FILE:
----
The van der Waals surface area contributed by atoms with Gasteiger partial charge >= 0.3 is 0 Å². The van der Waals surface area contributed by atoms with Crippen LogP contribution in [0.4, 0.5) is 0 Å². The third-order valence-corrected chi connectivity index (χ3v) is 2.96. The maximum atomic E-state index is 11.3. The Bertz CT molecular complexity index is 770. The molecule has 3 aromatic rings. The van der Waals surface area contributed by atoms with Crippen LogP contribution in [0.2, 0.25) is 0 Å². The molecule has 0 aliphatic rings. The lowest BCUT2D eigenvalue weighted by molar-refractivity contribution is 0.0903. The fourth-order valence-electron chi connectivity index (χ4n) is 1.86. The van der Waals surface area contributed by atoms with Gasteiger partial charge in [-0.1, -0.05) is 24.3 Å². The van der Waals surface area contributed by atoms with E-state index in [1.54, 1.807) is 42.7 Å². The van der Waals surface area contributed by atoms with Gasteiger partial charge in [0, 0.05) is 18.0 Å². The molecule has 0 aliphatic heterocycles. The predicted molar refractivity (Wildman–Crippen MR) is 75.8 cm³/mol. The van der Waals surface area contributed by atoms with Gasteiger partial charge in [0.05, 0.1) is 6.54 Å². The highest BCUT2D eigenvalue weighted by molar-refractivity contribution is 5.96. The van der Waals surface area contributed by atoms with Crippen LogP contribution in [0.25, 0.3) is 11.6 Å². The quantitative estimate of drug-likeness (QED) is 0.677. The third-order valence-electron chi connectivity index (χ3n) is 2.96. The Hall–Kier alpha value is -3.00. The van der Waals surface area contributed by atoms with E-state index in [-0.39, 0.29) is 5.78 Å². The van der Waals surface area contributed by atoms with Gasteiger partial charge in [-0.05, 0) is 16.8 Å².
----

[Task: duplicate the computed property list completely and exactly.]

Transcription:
The van der Waals surface area contributed by atoms with Gasteiger partial charge >= 0.3 is 0 Å². The van der Waals surface area contributed by atoms with Crippen LogP contribution in [0.4, 0.5) is 0 Å². The third-order valence-corrected chi connectivity index (χ3v) is 2.96. The maximum atomic E-state index is 11.3. The Bertz CT molecular complexity index is 770. The molecule has 3 aromatic rings. The van der Waals surface area contributed by atoms with Crippen LogP contribution in [0.2, 0.25) is 0 Å². The molecule has 0 aliphatic rings. The lowest BCUT2D eigenvalue weighted by molar-refractivity contribution is 0.0903. The fourth-order valence-electron chi connectivity index (χ4n) is 1.86. The van der Waals surface area contributed by atoms with Gasteiger partial charge in [-0.1, -0.05) is 24.3 Å². The van der Waals surface area contributed by atoms with E-state index in [1.54, 1.807) is 42.7 Å². The van der Waals surface area contributed by atoms with Gasteiger partial charge in [0, 0.05) is 18.0 Å². The molecule has 0 aliphatic heterocycles. The predicted molar refractivity (Wildman–Crippen MR) is 75.8 cm³/mol. The van der Waals surface area contributed by atoms with Gasteiger partial charge in [0.05, 0.1) is 6.54 Å². The highest BCUT2D eigenvalue weighted by molar-refractivity contribution is 5.96. The van der Waals surface area contributed by atoms with Crippen LogP contribution in [0.25, 0.3) is 11.6 Å². The quantitative estimate of drug-likeness (QED) is 0.677. The third-order valence-electron chi connectivity index (χ3n) is 2.96. The Hall–Kier alpha value is -3.00. The van der Waals surface area contributed by atoms with E-state index in [-0.39, 0.29) is 5.78 Å². The van der Waals surface area contributed by atoms with Gasteiger partial charge in [-0.05, 0) is 16.8 Å².